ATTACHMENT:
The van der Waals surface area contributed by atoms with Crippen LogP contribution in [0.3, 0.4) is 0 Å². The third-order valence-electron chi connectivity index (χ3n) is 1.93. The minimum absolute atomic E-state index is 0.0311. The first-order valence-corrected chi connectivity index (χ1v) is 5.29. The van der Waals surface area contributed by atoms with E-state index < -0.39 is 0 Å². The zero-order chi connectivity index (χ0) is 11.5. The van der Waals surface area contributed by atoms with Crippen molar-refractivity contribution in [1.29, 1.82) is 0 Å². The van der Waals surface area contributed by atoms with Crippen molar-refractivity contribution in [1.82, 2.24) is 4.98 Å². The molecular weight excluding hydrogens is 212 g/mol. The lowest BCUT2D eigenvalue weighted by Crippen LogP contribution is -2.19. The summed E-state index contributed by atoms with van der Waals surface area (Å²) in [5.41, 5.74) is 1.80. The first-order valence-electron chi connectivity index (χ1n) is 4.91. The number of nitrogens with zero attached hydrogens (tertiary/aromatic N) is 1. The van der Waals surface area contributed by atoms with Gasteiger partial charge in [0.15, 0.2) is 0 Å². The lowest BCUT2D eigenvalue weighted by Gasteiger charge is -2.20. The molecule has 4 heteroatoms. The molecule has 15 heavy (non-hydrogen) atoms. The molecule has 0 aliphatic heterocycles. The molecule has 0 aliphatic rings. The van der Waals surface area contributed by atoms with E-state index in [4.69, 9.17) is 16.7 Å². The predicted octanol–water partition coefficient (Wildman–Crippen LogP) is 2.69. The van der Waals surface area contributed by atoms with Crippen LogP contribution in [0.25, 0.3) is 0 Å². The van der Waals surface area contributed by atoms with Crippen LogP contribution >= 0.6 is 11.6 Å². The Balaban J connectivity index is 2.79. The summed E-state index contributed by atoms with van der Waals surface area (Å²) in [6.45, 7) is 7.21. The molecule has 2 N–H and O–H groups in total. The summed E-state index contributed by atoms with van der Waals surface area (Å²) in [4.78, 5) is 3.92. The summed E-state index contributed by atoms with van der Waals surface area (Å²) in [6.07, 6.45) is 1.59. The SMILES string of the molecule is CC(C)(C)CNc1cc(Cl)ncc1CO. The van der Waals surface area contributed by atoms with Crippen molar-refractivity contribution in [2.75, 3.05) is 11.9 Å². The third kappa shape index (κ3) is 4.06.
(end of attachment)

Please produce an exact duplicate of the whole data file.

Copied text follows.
The van der Waals surface area contributed by atoms with Crippen LogP contribution in [0.3, 0.4) is 0 Å². The third-order valence-electron chi connectivity index (χ3n) is 1.93. The minimum absolute atomic E-state index is 0.0311. The first-order valence-corrected chi connectivity index (χ1v) is 5.29. The van der Waals surface area contributed by atoms with E-state index < -0.39 is 0 Å². The zero-order chi connectivity index (χ0) is 11.5. The van der Waals surface area contributed by atoms with Crippen molar-refractivity contribution in [1.29, 1.82) is 0 Å². The van der Waals surface area contributed by atoms with Crippen molar-refractivity contribution in [1.82, 2.24) is 4.98 Å². The molecular weight excluding hydrogens is 212 g/mol. The lowest BCUT2D eigenvalue weighted by Crippen LogP contribution is -2.19. The summed E-state index contributed by atoms with van der Waals surface area (Å²) in [5.41, 5.74) is 1.80. The first-order valence-electron chi connectivity index (χ1n) is 4.91. The number of nitrogens with zero attached hydrogens (tertiary/aromatic N) is 1. The van der Waals surface area contributed by atoms with Gasteiger partial charge in [0.15, 0.2) is 0 Å². The lowest BCUT2D eigenvalue weighted by Gasteiger charge is -2.20. The molecule has 4 heteroatoms. The molecule has 15 heavy (non-hydrogen) atoms. The molecule has 0 aliphatic heterocycles. The molecule has 0 aliphatic rings. The van der Waals surface area contributed by atoms with E-state index in [4.69, 9.17) is 16.7 Å². The predicted octanol–water partition coefficient (Wildman–Crippen LogP) is 2.69. The van der Waals surface area contributed by atoms with Crippen LogP contribution in [0.25, 0.3) is 0 Å². The van der Waals surface area contributed by atoms with Crippen LogP contribution >= 0.6 is 11.6 Å². The Balaban J connectivity index is 2.79. The summed E-state index contributed by atoms with van der Waals surface area (Å²) in [6.45, 7) is 7.21. The molecule has 2 N–H and O–H groups in total. The summed E-state index contributed by atoms with van der Waals surface area (Å²) in [4.78, 5) is 3.92. The summed E-state index contributed by atoms with van der Waals surface area (Å²) in [6.07, 6.45) is 1.59. The SMILES string of the molecule is CC(C)(C)CNc1cc(Cl)ncc1CO. The van der Waals surface area contributed by atoms with Crippen molar-refractivity contribution in [2.75, 3.05) is 11.9 Å². The third kappa shape index (κ3) is 4.06.